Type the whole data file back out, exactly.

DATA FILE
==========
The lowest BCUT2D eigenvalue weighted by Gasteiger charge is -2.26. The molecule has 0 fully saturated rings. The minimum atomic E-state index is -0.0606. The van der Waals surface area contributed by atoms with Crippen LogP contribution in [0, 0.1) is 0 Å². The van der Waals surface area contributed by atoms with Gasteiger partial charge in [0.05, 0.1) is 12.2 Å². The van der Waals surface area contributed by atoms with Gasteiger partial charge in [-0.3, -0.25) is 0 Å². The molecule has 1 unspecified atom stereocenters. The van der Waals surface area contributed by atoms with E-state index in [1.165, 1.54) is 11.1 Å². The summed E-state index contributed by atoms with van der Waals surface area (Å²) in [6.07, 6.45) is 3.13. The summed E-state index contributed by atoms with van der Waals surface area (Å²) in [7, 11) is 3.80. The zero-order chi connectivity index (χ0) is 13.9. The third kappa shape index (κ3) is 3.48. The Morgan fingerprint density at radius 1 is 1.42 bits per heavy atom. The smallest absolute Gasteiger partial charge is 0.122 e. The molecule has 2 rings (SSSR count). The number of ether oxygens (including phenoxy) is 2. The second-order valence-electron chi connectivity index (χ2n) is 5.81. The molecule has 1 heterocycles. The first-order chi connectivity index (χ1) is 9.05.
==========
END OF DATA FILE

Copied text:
The lowest BCUT2D eigenvalue weighted by Gasteiger charge is -2.26. The molecule has 0 fully saturated rings. The minimum atomic E-state index is -0.0606. The van der Waals surface area contributed by atoms with Crippen LogP contribution in [0, 0.1) is 0 Å². The van der Waals surface area contributed by atoms with Gasteiger partial charge in [0.05, 0.1) is 12.2 Å². The van der Waals surface area contributed by atoms with Gasteiger partial charge in [-0.3, -0.25) is 0 Å². The molecule has 1 unspecified atom stereocenters. The van der Waals surface area contributed by atoms with E-state index in [1.165, 1.54) is 11.1 Å². The summed E-state index contributed by atoms with van der Waals surface area (Å²) in [6.07, 6.45) is 3.13. The summed E-state index contributed by atoms with van der Waals surface area (Å²) in [7, 11) is 3.80. The zero-order chi connectivity index (χ0) is 13.9. The third kappa shape index (κ3) is 3.48. The Morgan fingerprint density at radius 1 is 1.42 bits per heavy atom. The smallest absolute Gasteiger partial charge is 0.122 e. The molecule has 2 rings (SSSR count). The number of ether oxygens (including phenoxy) is 2. The second-order valence-electron chi connectivity index (χ2n) is 5.81. The molecule has 1 heterocycles. The first-order chi connectivity index (χ1) is 9.05.